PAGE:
Comment 14 Matthew Garrett 2008-12-23 16:13:05 EST
The interface continues to exist for every cpufreq driver other than p4-clockmod.
Comment 15 Rudd-O DragonFear 2008-12-23 16:56:52 EST
So the fact that I do not have the interface is evidence that I have p4-clockmod loaded in my kernel, and the fact that lsmod and /sys files do not show p4-clockmod is loaded is just a fluke?

~@karen α:
cat /sys/devices/system/cpu/cpuidle/current_driver
acpi_idle
Comment 16 Matthew Garrett 2008-12-23 17:03:06 EST
If you do not have any cpufreq interface and are not using p4-clockmod, then you have no cpufreq driver running on your hardware. cpuidle is responsible for putting the processor into idle power states ("C states") and is completely unrelated to cpufreq.
Comment 17 Rudd-O DragonFear 2008-12-23 22:13:23 EST
workaround does not work, unreal runs fast, then slow, then fast, then slow, then fast, then slow, in an endless cycle that makes network gameplay impossible.  what is the cpufreq driver for my cpu?  seems no cpufreq driver wants to load here.

All I want is to load the performance governor and peg my CPU to a particular frequency.  Is that a tall order?
Comment 18 Matthew Garrett 2008-12-24 04:00:51 EST
I've got no idea what the issue you're currently describing is, but it's completely unrelated to the initial bug. Are you sure you were ever using p4-clockmod?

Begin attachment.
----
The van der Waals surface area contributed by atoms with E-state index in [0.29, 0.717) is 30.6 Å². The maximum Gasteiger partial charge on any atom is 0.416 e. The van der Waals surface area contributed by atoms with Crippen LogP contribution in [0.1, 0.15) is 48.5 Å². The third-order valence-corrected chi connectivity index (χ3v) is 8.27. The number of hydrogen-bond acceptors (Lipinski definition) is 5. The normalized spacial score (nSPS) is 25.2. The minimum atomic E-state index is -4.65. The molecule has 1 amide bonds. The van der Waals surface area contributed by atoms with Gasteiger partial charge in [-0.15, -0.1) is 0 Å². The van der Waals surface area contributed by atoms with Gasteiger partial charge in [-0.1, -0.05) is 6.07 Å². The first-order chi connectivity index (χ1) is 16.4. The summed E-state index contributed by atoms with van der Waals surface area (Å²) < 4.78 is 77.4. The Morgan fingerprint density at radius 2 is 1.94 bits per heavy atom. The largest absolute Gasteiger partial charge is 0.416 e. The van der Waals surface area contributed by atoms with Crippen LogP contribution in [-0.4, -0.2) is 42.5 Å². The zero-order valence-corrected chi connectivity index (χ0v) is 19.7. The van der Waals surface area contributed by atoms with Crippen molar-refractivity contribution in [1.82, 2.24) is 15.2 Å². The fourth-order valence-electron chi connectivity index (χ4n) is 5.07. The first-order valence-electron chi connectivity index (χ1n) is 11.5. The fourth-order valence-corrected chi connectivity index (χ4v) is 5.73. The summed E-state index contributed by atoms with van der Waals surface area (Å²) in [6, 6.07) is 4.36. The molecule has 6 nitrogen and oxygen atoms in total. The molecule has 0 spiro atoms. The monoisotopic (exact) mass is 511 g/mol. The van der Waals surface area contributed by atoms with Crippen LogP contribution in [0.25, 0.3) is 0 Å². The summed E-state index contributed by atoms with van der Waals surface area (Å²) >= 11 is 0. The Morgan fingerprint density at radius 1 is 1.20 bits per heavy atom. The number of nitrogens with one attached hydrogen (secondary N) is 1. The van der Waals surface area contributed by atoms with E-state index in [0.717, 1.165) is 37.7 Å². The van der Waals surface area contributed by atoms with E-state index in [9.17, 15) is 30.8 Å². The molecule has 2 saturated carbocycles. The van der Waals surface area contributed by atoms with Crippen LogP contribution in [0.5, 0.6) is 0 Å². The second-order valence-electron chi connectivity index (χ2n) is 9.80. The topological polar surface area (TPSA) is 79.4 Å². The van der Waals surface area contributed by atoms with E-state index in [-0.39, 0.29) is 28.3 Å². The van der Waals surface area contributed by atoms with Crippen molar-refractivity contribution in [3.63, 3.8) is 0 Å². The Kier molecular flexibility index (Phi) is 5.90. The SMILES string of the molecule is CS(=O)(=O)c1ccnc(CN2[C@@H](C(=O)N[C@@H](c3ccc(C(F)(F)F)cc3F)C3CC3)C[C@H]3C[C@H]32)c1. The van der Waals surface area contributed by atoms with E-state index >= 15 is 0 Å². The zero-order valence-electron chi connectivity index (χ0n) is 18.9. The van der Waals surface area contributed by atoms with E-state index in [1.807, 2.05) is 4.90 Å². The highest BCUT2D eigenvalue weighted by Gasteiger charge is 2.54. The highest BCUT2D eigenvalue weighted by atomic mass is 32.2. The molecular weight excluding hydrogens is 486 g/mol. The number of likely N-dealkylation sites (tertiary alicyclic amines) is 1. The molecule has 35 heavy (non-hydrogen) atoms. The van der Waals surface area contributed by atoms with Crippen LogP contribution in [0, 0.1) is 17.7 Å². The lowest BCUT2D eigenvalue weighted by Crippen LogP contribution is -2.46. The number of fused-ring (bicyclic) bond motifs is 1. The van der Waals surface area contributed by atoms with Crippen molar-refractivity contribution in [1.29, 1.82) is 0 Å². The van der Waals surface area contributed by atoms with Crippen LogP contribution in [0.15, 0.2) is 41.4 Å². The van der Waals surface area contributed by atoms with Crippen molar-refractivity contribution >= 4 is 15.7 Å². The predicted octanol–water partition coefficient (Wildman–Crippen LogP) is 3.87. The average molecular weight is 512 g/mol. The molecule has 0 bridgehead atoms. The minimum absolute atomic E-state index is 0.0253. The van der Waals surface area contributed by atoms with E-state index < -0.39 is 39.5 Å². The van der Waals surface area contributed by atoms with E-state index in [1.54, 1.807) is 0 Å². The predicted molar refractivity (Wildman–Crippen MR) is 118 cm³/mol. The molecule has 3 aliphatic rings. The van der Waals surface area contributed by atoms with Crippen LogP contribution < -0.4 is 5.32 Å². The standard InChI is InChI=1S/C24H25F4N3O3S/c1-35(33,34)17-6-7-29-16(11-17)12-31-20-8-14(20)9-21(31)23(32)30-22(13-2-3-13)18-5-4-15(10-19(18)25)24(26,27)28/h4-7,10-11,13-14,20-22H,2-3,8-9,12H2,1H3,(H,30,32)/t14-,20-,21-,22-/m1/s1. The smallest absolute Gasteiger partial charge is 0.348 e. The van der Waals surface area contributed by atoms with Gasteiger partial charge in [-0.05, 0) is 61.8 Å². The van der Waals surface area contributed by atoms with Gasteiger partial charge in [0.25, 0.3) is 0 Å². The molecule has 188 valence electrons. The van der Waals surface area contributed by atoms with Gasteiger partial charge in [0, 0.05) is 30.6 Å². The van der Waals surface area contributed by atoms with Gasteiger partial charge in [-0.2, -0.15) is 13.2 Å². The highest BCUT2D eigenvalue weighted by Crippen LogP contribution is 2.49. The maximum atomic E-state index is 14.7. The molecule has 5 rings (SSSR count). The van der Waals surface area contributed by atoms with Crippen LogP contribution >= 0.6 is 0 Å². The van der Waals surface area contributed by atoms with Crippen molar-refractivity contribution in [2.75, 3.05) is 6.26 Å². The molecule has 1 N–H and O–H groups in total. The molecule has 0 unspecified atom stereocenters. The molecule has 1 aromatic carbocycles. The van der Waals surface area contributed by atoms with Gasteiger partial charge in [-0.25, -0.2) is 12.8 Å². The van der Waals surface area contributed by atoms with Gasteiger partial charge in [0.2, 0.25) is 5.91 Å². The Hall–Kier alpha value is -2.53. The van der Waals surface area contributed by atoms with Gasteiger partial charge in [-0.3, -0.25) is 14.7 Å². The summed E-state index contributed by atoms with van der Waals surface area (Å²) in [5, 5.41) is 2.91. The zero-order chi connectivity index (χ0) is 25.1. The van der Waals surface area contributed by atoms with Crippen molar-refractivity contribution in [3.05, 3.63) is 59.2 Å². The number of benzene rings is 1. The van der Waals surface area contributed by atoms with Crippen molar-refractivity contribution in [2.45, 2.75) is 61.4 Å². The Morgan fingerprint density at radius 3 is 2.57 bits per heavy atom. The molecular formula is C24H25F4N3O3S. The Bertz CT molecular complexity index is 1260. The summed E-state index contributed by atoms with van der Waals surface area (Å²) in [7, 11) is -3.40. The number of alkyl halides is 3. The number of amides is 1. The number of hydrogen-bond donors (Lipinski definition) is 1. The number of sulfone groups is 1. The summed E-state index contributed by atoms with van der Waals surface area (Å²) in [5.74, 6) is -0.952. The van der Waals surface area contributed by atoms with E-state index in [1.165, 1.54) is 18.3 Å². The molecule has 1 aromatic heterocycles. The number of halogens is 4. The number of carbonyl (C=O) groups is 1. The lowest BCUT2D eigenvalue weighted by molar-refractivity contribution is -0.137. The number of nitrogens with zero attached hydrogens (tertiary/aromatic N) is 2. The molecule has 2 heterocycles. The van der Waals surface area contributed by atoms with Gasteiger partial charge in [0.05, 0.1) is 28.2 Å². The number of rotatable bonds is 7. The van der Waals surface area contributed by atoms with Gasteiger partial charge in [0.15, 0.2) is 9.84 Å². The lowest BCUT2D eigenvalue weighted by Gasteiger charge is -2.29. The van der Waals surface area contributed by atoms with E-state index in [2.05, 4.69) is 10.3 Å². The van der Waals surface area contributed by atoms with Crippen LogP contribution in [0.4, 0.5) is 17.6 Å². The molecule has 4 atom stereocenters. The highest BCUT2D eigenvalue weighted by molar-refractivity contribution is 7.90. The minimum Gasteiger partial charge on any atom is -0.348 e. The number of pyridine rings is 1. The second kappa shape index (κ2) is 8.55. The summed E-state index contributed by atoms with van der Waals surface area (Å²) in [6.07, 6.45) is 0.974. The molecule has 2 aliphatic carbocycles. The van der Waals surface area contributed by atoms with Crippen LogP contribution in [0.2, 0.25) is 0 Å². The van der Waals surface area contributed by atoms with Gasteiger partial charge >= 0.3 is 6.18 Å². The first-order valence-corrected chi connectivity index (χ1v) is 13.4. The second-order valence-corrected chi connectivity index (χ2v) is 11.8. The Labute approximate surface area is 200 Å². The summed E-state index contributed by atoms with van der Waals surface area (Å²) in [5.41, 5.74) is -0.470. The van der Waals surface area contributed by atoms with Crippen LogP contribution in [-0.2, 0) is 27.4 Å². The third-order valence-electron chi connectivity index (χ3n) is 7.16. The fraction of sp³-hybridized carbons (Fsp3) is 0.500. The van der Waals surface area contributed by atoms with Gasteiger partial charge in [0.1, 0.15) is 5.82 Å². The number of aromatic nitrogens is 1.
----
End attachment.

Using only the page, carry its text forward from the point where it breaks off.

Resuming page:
Comment 19 Rudd-O DragonFear 2008-12-24 13:05:15 EST
Yes, I was, on the original machine, I found p4-clockmod  loaded.  On the new machine:

/home/rudd-o@karen Ω:
modprobe p4-clockmod
FATAL: Error inserting p4_clockmod (/lib/modules/2.6.27.7-134.fc10.x86_64/kernel/arch/x86/kernel/cpu/cpufreq/p4-clockmod.ko): No such device

This was the same bug -- until the description of the bug was *edited*.
Comment 20 Matthew Garrett 2008-12-24 13:14:32 EST
I don't know how much clearer I can be. No UI has been removed from any component of cpufreq except for p4-clockmod. There are therefore two independent problems here - one is that you somehow seem to be ending up with ondemand even when using p4-clockmod, and the other is that on your new system you have no cpufreq support at all. Please open a separate bug for the second of these problems and include the output of dmesg and find /sys/devices/system/cpu .
Comment 21 Matthew Garrett 2008-12-24 13:19:35 EST
That is to say - the fact that p4-clockmod doesn't load on your new system means that p4-clockmod doesn't support your new hardware. The fact that the p4-clockmod UI was removed is therefore entirely unrelated to your current issue. The cpufreq UI is still present for acpi-cpufreq, which is the driver that should be used for your hardware. If acpi-cpufreq doesn't load then that's a bug - however, it has nothing to do with the p4-clockmod UI removal, which was the original subject this bug was filed under, and hence my request that you file a new bug for it.